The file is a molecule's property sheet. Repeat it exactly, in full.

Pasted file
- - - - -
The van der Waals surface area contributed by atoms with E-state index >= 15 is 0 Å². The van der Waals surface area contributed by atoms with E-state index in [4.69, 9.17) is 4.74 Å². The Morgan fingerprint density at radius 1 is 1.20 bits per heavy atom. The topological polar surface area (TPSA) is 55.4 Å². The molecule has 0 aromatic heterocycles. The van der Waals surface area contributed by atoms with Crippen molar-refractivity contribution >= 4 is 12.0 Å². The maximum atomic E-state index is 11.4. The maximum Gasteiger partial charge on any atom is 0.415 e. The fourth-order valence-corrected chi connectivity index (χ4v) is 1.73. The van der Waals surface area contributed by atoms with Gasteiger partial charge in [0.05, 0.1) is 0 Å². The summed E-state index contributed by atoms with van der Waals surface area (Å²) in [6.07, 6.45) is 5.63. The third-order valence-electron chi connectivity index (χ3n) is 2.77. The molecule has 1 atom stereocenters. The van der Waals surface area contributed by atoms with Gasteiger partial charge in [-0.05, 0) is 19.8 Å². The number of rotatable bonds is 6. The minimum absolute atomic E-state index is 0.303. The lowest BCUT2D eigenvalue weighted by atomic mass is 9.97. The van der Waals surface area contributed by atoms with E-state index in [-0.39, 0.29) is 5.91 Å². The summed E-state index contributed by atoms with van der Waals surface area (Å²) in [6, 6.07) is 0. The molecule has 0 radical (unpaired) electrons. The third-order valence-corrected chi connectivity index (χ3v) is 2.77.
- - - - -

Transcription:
The van der Waals surface area contributed by atoms with E-state index >= 15 is 0 Å². The van der Waals surface area contributed by atoms with E-state index in [4.69, 9.17) is 4.74 Å². The Morgan fingerprint density at radius 1 is 1.20 bits per heavy atom. The topological polar surface area (TPSA) is 55.4 Å². The molecule has 0 aromatic heterocycles. The van der Waals surface area contributed by atoms with Crippen molar-refractivity contribution >= 4 is 12.0 Å². The maximum atomic E-state index is 11.4. The maximum Gasteiger partial charge on any atom is 0.415 e. The fourth-order valence-corrected chi connectivity index (χ4v) is 1.73. The van der Waals surface area contributed by atoms with Gasteiger partial charge in [0.05, 0.1) is 0 Å². The summed E-state index contributed by atoms with van der Waals surface area (Å²) in [6.07, 6.45) is 5.63. The third-order valence-electron chi connectivity index (χ3n) is 2.77. The molecule has 1 atom stereocenters. The van der Waals surface area contributed by atoms with Gasteiger partial charge in [-0.05, 0) is 19.8 Å². The number of rotatable bonds is 6. The minimum absolute atomic E-state index is 0.303. The lowest BCUT2D eigenvalue weighted by atomic mass is 9.97. The van der Waals surface area contributed by atoms with E-state index in [-0.39, 0.29) is 5.91 Å². The summed E-state index contributed by atoms with van der Waals surface area (Å²) in [6, 6.07) is 0. The molecule has 0 radical (unpaired) electrons. The third-order valence-corrected chi connectivity index (χ3v) is 2.77.